Jim’s Story – Hope and Determination
Husband, father of two, dentist, NCAA football referee, and a running enthusiast—at age 39, Jim Rogers didn’t think he’d be adding stroke survivor to that list.
“I was officiating college football, I was running under an eight-minute mile and then one day at three in the morning, I had a stroke. And literally in that hour window, I couldn’t walk, I couldn’t talk, I had absolutely no idea what my recovery was going to be.”
On March 21, 2017, Jim woke up in the middle of the night and was so dizzy he couldn’t stand. He managed to crawl back to his bed, and, instinctively, thrust his arms into the air. His right arm fell off the side.
“My wife got up to see. She said, ‘What do you think is happening?’ And I told her, I said, ‘I think I’m having a stroke.’”
Jim was right. Paramedics arrived at his home and carried him on a stretcher. He recalls hearing that he was in “critical” condition.
“And I grabbed the guy’s hand, and I said, ‘Take me to UC Health,’” he said. “Having familiarity with medicine, I knew that any other hospital they took me to for a stroke would not be a critical care center.”
Jim’s care was now in the hands of the experts with the University of Cincinnati Comprehensive Stroke Center, an international leader in the research and treatment of stroke.
His care team determined he was suffering a massive stroke. His odds of surviving were low—even lower if he were taken into surgery. But with the expert care and treatment UC Health provided, Jim survived.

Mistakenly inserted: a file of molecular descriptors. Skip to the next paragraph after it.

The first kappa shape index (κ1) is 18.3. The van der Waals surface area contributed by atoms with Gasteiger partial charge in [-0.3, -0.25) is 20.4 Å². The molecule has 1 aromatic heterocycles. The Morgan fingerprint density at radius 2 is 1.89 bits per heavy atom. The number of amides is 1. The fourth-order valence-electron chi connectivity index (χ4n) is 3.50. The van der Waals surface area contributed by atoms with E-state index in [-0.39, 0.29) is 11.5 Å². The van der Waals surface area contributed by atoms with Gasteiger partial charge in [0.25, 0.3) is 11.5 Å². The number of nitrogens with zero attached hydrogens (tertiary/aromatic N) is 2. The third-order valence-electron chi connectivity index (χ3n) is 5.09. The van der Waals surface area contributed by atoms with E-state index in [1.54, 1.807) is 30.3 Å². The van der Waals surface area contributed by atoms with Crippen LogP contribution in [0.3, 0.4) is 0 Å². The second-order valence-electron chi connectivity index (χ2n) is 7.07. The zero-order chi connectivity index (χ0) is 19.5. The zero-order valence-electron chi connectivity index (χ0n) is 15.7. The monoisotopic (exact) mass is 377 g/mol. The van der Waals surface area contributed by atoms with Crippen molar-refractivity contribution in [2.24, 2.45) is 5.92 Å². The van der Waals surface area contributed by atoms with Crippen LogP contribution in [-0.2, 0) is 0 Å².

Science, hope and Jim’s determination lifted him through the months of recovery that followed.
“You have a lot of questions, your wife has a lot of questions, your family has a lot of questions,” Jim said. “And the UC Health team of doctors did a really good job explaining to me what my recovery was going to look like.”
Though it was a long and difficult journey, today Jim is doing remarkably well. He has returned to seeing patients in his dental practice, and life looks more and more like it did before his stroke two years ago.
The UC Comprehensive Stroke Center cares for more stroke patients in the region than any other center and is certified by the Joint Commission to treat the most complex cases. Leading the way in stroke research, physicians in this center paved the way for the FDA approval of tPA, an intravenous stroke treatment, now considered the gold standard of care for ischemic stroke caused by a blood clot.